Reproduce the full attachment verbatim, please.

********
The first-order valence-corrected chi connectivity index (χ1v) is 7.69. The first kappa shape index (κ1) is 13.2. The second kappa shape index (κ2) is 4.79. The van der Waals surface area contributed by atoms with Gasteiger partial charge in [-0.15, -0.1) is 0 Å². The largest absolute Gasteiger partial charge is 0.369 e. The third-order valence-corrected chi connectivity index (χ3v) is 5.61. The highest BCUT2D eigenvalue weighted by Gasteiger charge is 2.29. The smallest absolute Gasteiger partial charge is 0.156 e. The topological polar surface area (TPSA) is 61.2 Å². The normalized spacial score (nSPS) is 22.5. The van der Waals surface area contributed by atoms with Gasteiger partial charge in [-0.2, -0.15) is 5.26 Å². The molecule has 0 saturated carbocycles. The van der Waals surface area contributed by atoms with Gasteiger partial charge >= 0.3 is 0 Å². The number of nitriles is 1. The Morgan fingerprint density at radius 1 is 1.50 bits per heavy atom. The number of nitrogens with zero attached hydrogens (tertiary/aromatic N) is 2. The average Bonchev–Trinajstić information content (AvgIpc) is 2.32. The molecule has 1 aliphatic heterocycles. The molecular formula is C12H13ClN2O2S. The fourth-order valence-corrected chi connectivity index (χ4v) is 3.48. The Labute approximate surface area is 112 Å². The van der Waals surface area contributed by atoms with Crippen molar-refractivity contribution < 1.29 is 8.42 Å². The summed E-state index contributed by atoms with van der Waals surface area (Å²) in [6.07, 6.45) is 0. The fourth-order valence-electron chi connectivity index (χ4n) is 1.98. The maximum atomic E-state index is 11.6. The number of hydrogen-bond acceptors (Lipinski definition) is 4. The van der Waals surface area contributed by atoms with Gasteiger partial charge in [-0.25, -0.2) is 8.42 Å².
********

The first-order valence-corrected chi connectivity index (χ1v) is 7.69. The first kappa shape index (κ1) is 13.2. The second kappa shape index (κ2) is 4.79. The van der Waals surface area contributed by atoms with Gasteiger partial charge in [-0.15, -0.1) is 0 Å². The largest absolute Gasteiger partial charge is 0.369 e. The third-order valence-corrected chi connectivity index (χ3v) is 5.61. The highest BCUT2D eigenvalue weighted by Gasteiger charge is 2.29. The smallest absolute Gasteiger partial charge is 0.156 e. The topological polar surface area (TPSA) is 61.2 Å². The normalized spacial score (nSPS) is 22.5. The van der Waals surface area contributed by atoms with Gasteiger partial charge in [-0.2, -0.15) is 5.26 Å². The molecule has 0 saturated carbocycles. The van der Waals surface area contributed by atoms with Gasteiger partial charge >= 0.3 is 0 Å². The number of nitriles is 1. The Morgan fingerprint density at radius 1 is 1.50 bits per heavy atom. The number of nitrogens with zero attached hydrogens (tertiary/aromatic N) is 2. The average Bonchev–Trinajstić information content (AvgIpc) is 2.32. The molecule has 1 aliphatic heterocycles. The molecular formula is C12H13ClN2O2S. The fourth-order valence-corrected chi connectivity index (χ4v) is 3.48. The Labute approximate surface area is 112 Å². The van der Waals surface area contributed by atoms with Crippen molar-refractivity contribution < 1.29 is 8.42 Å². The summed E-state index contributed by atoms with van der Waals surface area (Å²) in [6.07, 6.45) is 0. The fourth-order valence-electron chi connectivity index (χ4n) is 1.98. The maximum atomic E-state index is 11.6. The number of hydrogen-bond acceptors (Lipinski definition) is 4. The van der Waals surface area contributed by atoms with Gasteiger partial charge in [-0.25, -0.2) is 8.42 Å².